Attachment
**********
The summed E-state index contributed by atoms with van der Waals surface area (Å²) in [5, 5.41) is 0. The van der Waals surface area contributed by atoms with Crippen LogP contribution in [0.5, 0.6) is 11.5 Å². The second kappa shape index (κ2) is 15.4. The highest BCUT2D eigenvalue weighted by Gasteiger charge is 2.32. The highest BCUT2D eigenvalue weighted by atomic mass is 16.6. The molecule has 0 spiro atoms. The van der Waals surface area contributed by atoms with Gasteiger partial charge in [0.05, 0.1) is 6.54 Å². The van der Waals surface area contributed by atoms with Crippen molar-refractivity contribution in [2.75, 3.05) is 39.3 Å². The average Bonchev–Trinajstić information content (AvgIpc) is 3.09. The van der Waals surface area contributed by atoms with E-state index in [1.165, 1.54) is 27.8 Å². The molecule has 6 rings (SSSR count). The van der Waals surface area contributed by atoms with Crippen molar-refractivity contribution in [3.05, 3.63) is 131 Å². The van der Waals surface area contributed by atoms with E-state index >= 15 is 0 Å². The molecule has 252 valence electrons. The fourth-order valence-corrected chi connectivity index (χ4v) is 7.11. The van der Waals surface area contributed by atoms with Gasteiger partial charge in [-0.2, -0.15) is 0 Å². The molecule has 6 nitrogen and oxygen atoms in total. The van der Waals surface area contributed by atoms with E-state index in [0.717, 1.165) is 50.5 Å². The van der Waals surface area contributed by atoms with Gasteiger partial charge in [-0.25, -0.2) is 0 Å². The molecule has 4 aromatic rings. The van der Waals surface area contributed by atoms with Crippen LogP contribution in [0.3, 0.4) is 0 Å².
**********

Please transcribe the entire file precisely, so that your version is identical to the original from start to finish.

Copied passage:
The summed E-state index contributed by atoms with van der Waals surface area (Å²) in [5, 5.41) is 0. The van der Waals surface area contributed by atoms with Crippen LogP contribution in [0.5, 0.6) is 11.5 Å². The second kappa shape index (κ2) is 15.4. The highest BCUT2D eigenvalue weighted by Gasteiger charge is 2.32. The highest BCUT2D eigenvalue weighted by atomic mass is 16.6. The molecule has 0 spiro atoms. The van der Waals surface area contributed by atoms with Gasteiger partial charge in [0.05, 0.1) is 6.54 Å². The van der Waals surface area contributed by atoms with Crippen molar-refractivity contribution in [2.75, 3.05) is 39.3 Å². The average Bonchev–Trinajstić information content (AvgIpc) is 3.09. The van der Waals surface area contributed by atoms with E-state index in [1.165, 1.54) is 27.8 Å². The molecule has 6 rings (SSSR count). The van der Waals surface area contributed by atoms with Crippen molar-refractivity contribution in [3.05, 3.63) is 131 Å². The van der Waals surface area contributed by atoms with E-state index >= 15 is 0 Å². The molecule has 252 valence electrons. The fourth-order valence-corrected chi connectivity index (χ4v) is 7.11. The van der Waals surface area contributed by atoms with Gasteiger partial charge in [-0.2, -0.15) is 0 Å². The molecule has 6 nitrogen and oxygen atoms in total. The van der Waals surface area contributed by atoms with E-state index in [0.717, 1.165) is 50.5 Å². The van der Waals surface area contributed by atoms with Gasteiger partial charge in [-0.25, -0.2) is 0 Å². The molecule has 4 aromatic rings. The van der Waals surface area contributed by atoms with Crippen LogP contribution in [0.3, 0.4) is 0 Å².